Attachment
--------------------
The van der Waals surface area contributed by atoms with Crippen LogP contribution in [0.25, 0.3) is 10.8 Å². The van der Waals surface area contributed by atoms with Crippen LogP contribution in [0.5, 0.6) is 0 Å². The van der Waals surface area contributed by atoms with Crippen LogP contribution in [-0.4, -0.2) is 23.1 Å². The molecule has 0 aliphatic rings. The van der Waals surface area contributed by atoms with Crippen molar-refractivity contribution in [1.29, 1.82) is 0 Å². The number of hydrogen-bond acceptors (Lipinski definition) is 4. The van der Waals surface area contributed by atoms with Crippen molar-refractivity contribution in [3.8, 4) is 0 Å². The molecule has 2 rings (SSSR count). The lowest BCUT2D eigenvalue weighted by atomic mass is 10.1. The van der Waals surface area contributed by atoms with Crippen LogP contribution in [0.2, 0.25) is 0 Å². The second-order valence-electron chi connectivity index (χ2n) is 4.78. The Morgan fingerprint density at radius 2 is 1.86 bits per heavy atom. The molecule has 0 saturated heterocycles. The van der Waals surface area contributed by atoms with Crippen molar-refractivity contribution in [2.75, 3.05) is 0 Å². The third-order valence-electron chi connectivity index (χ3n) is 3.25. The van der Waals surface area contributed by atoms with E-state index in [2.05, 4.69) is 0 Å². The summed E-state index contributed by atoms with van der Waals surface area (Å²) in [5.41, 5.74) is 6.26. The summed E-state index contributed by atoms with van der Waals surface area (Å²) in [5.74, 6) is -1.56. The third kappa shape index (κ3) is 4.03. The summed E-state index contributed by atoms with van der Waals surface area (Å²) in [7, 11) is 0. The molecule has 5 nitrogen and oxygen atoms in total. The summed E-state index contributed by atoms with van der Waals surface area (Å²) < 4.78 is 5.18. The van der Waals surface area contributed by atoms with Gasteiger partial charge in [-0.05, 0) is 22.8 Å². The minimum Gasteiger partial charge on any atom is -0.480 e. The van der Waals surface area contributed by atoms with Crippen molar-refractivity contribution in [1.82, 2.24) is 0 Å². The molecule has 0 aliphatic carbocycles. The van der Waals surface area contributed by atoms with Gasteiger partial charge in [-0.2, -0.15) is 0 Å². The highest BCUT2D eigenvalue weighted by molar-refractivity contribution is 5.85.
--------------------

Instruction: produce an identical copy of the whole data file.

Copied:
The van der Waals surface area contributed by atoms with Crippen LogP contribution in [0.25, 0.3) is 10.8 Å². The van der Waals surface area contributed by atoms with Crippen LogP contribution in [0.5, 0.6) is 0 Å². The van der Waals surface area contributed by atoms with Crippen LogP contribution in [-0.4, -0.2) is 23.1 Å². The molecule has 0 aliphatic rings. The van der Waals surface area contributed by atoms with Crippen molar-refractivity contribution in [1.29, 1.82) is 0 Å². The number of hydrogen-bond acceptors (Lipinski definition) is 4. The van der Waals surface area contributed by atoms with Crippen molar-refractivity contribution in [3.8, 4) is 0 Å². The molecule has 2 rings (SSSR count). The lowest BCUT2D eigenvalue weighted by atomic mass is 10.1. The van der Waals surface area contributed by atoms with Crippen LogP contribution in [0.2, 0.25) is 0 Å². The second-order valence-electron chi connectivity index (χ2n) is 4.78. The Morgan fingerprint density at radius 2 is 1.86 bits per heavy atom. The molecule has 0 saturated heterocycles. The van der Waals surface area contributed by atoms with Crippen molar-refractivity contribution in [2.75, 3.05) is 0 Å². The third-order valence-electron chi connectivity index (χ3n) is 3.25. The van der Waals surface area contributed by atoms with E-state index in [2.05, 4.69) is 0 Å². The summed E-state index contributed by atoms with van der Waals surface area (Å²) in [5.41, 5.74) is 6.26. The summed E-state index contributed by atoms with van der Waals surface area (Å²) in [5.74, 6) is -1.56. The third kappa shape index (κ3) is 4.03. The summed E-state index contributed by atoms with van der Waals surface area (Å²) in [7, 11) is 0. The molecule has 5 nitrogen and oxygen atoms in total. The summed E-state index contributed by atoms with van der Waals surface area (Å²) < 4.78 is 5.18. The van der Waals surface area contributed by atoms with Gasteiger partial charge in [-0.05, 0) is 22.8 Å². The minimum Gasteiger partial charge on any atom is -0.480 e. The van der Waals surface area contributed by atoms with Crippen molar-refractivity contribution in [1.82, 2.24) is 0 Å². The molecule has 0 aliphatic carbocycles. The van der Waals surface area contributed by atoms with Gasteiger partial charge in [-0.2, -0.15) is 0 Å². The highest BCUT2D eigenvalue weighted by molar-refractivity contribution is 5.85.